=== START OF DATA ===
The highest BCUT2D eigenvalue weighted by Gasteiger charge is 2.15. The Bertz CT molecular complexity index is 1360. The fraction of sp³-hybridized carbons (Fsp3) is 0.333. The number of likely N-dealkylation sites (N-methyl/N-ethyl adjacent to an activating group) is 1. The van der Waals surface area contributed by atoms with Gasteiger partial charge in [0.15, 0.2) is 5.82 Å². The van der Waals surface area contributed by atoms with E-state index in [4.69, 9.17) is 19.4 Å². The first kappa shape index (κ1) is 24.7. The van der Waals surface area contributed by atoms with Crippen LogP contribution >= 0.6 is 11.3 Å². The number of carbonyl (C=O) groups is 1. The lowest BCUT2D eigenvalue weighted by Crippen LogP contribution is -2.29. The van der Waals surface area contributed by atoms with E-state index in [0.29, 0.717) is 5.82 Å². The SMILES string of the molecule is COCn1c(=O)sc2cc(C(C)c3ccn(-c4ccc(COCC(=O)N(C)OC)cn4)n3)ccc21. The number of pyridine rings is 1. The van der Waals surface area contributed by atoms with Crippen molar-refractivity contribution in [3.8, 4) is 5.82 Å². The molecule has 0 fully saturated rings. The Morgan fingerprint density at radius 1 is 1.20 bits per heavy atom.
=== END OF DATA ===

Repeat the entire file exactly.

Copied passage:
The highest BCUT2D eigenvalue weighted by Gasteiger charge is 2.15. The Bertz CT molecular complexity index is 1360. The fraction of sp³-hybridized carbons (Fsp3) is 0.333. The number of likely N-dealkylation sites (N-methyl/N-ethyl adjacent to an activating group) is 1. The van der Waals surface area contributed by atoms with Gasteiger partial charge in [0.15, 0.2) is 5.82 Å². The van der Waals surface area contributed by atoms with E-state index in [4.69, 9.17) is 19.4 Å². The first kappa shape index (κ1) is 24.7. The van der Waals surface area contributed by atoms with Crippen LogP contribution >= 0.6 is 11.3 Å². The number of carbonyl (C=O) groups is 1. The lowest BCUT2D eigenvalue weighted by Crippen LogP contribution is -2.29. The van der Waals surface area contributed by atoms with E-state index in [0.29, 0.717) is 5.82 Å². The SMILES string of the molecule is COCn1c(=O)sc2cc(C(C)c3ccn(-c4ccc(COCC(=O)N(C)OC)cn4)n3)ccc21. The number of pyridine rings is 1. The van der Waals surface area contributed by atoms with Crippen molar-refractivity contribution in [3.8, 4) is 5.82 Å². The molecule has 0 fully saturated rings. The Morgan fingerprint density at radius 1 is 1.20 bits per heavy atom.